Bachelor Nation may still be reeling from the ridiculous antics featured on this past season of Bachelor in Paradise, which culminated in (spoiler alert!) three engagements. And as former Bachelor contestant and Bachelor in Paradise success story Jade Roper tells Shape, she still believes true love can bloom in the context of reality TV. (Related: The 6 Relationship Lessons You Can Learn from 'Bachelor in Paradise')
"Maybe that's just the hopeless romantic in me, but I do think there can still be genuine connections and I hope people are still going on, open to finding that," she says.
Roper's foray into The Bachelor franchise began in 2015 when she appeared on Season 19 of the series and vied for the affections of then-star Chris Soules. After being eliminated in the eighth week, Roper joined the Season 2 cast of Bachelor in Paradise that same year. There, she met and got engaged to Bachelorette alum Tanner Tolbert, whom she wed in 2016. Five years later, the couple is parents to three kids: daughter Emerson Avery, 4, and sons Brooks Easton, 2, and Reed Harrison, who is just shy of a year old. It's not hard to imagine the chaos that must ensue in a house full of toddlers, but Roper, 34, says she's found ways to minimize stress and maximize quality time.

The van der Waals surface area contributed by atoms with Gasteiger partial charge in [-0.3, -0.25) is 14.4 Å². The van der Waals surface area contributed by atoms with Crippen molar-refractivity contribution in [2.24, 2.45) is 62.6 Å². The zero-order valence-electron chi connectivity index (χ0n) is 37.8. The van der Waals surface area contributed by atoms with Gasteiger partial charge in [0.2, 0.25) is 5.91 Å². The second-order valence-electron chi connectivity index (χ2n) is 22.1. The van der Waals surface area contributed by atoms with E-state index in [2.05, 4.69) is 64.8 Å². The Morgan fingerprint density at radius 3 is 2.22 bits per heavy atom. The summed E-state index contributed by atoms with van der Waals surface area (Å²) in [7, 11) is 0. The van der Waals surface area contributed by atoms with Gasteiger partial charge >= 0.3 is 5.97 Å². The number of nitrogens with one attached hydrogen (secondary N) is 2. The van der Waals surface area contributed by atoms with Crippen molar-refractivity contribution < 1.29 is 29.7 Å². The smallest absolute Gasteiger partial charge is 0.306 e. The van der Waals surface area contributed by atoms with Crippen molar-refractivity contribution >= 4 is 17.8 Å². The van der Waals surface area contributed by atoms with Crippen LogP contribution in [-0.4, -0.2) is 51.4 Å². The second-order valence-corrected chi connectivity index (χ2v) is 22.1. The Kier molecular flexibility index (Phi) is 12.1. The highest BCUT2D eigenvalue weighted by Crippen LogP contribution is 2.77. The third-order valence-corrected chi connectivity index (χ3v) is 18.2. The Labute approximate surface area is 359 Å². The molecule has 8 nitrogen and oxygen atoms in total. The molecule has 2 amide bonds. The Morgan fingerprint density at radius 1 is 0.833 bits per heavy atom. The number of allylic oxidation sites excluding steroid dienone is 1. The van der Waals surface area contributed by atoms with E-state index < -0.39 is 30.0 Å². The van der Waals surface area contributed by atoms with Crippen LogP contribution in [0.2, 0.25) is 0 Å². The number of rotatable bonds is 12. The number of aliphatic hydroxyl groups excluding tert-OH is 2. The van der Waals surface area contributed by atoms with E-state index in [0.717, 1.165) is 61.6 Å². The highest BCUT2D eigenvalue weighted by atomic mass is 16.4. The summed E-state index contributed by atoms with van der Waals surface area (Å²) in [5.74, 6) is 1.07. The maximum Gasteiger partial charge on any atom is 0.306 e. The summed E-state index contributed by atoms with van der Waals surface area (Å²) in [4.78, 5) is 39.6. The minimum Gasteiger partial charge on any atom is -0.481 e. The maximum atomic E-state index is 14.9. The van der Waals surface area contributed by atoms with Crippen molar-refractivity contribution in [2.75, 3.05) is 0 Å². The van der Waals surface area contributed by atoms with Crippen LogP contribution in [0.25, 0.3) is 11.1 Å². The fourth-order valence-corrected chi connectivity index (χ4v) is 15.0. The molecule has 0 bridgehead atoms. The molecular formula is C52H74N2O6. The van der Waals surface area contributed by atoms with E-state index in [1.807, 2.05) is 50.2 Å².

"As a mom of three little kids, dinner time is definitely one of the craziest times of the day for us," she says. "It's like, all of a sudden, those last couple of hours before bedtime, they just get super wired so sometimes mealtime is very stressful. I try to come up with what I call 'mom hacks' — ways you can do things faster in the kitchen but also, I still want to serve my kids healthy meals."
Roper, who graduated from the Le Cordon Bleu College of Culinary Arts in Las Vegas in 2009, studied the art of fine food prep but says since she's out of practice and short on time, she relies on quick, convenient, wholesome options. "I love Del Monte's Veggieful products because they do all the prep work for you," she says of her new partnership with the brand. "Their riced veggies have broccoli and cauliflower — I put it in my freezer so that when I'm in a bind and I need something, I can reach in there and it's already made for me."